TPS Holders Should IMMEDIATELY Prepare for Termination of TPS

TPS holders must immediately prepare for the termination TPS. It is important for individuals in TPS status to investigate whether they may be eligible for any other type of immigration relief and if not to explore their options affecting everything from mortgages to family arrangements.


TPS HOLDERS FROM EL SALVADOR, HAITI, NICARAGUA, SUDAN, HONDURAS AND NEPAL REMAIN IN STATUS

Select a language:  Español | Nepali (download PDF) | Haitian Kreyol (download PDF)

Updated 11/1/2019

On November 1, 2019, Homeland Security (DHS) issued a notice extending work authorization through January 4, 2021 for TPS holders from El Salvador, Haiti, Nicaragua, Sudan, Honduras, and Nepal. This is a temporary extension of work authorization only. The Trump administration’s termination of TPS designation for these six countries remain blocked because of pending lawsuits, leaving the lives of more than 400,000 long-time residents in limbo.

Important information TPS holders from El Salvador, Haiti, Nicaragua, Sudan, Honduras and Nepal should know and do:

1. Automatic work authorization extended through January 4, 2021
TPS work authorization is automatically extended through January 4, 2021 for TPS holders from the six countries impacted by the TPS-related lawsuits— El Salvador, Haiti, Nicaragua, Sudan, Honduras and Nepal. For now, all individuals from the affected countries will remain in TPS status. This timing could change pending the outcome of the TPS-related lawsuits.

2. No need to apply for a work extension and no filing fee required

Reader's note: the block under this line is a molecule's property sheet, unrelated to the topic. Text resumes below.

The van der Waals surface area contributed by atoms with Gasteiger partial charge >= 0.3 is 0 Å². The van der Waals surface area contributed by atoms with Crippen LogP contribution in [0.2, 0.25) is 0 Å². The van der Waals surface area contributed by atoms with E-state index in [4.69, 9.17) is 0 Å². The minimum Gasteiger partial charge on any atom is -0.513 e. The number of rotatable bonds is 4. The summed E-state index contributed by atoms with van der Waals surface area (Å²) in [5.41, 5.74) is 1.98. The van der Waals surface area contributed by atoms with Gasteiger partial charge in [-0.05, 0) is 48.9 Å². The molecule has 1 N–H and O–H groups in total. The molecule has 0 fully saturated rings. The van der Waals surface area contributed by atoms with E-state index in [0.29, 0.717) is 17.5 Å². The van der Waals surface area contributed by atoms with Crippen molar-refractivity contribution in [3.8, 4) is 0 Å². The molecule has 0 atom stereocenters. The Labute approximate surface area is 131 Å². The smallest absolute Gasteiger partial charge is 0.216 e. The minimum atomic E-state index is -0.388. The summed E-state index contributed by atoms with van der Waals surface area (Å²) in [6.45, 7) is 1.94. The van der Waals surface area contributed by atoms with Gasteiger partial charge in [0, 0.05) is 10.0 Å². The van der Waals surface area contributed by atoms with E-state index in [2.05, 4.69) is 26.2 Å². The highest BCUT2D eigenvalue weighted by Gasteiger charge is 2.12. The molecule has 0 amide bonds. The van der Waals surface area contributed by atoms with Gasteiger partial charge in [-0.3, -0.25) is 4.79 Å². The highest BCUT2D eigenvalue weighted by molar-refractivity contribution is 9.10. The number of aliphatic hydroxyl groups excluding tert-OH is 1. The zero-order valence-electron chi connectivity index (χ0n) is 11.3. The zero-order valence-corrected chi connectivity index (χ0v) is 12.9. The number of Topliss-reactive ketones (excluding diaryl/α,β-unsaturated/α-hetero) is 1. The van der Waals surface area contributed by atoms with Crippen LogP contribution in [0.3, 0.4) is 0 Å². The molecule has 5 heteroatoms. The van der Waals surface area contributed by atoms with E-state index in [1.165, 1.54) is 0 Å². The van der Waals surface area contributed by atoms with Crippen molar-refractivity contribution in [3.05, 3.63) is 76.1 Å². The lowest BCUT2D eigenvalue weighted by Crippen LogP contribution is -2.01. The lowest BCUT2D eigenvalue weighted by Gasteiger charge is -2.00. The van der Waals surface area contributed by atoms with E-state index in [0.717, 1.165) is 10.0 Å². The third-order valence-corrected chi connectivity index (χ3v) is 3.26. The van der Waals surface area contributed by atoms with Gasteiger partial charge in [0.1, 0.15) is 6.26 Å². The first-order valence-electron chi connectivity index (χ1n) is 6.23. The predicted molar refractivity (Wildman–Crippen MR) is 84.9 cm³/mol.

Current Salvadoran, Haitian, Nicaraguan, Sudanese, Honduran and Neapalese TPS holders do NOT need to pay a fee or file any application to maintain your TPS benefits through January 4, 2021. Provided your TPS status is current and you have properly re-registered for TPS during your countries’ re-registration period, you will automatically maintain permission to continue working in the U.S.
 
3. Carry proof of TPS status and be prepared to show certain documents if asked about your work permission
It’s important to keep proof that you have TPS status with you. If asked, you can show your employer a copy of your employment authorization card and a copy of the November 4, 2019 Federal Register Notice to prove you have permission to work through January 4, 2021. Download a copy of the Federal Register here.

4. Talk to your union rep if you have one
If you belong to a union, talk to your union rep to help you with employer questions about work authorization.

5. Things could change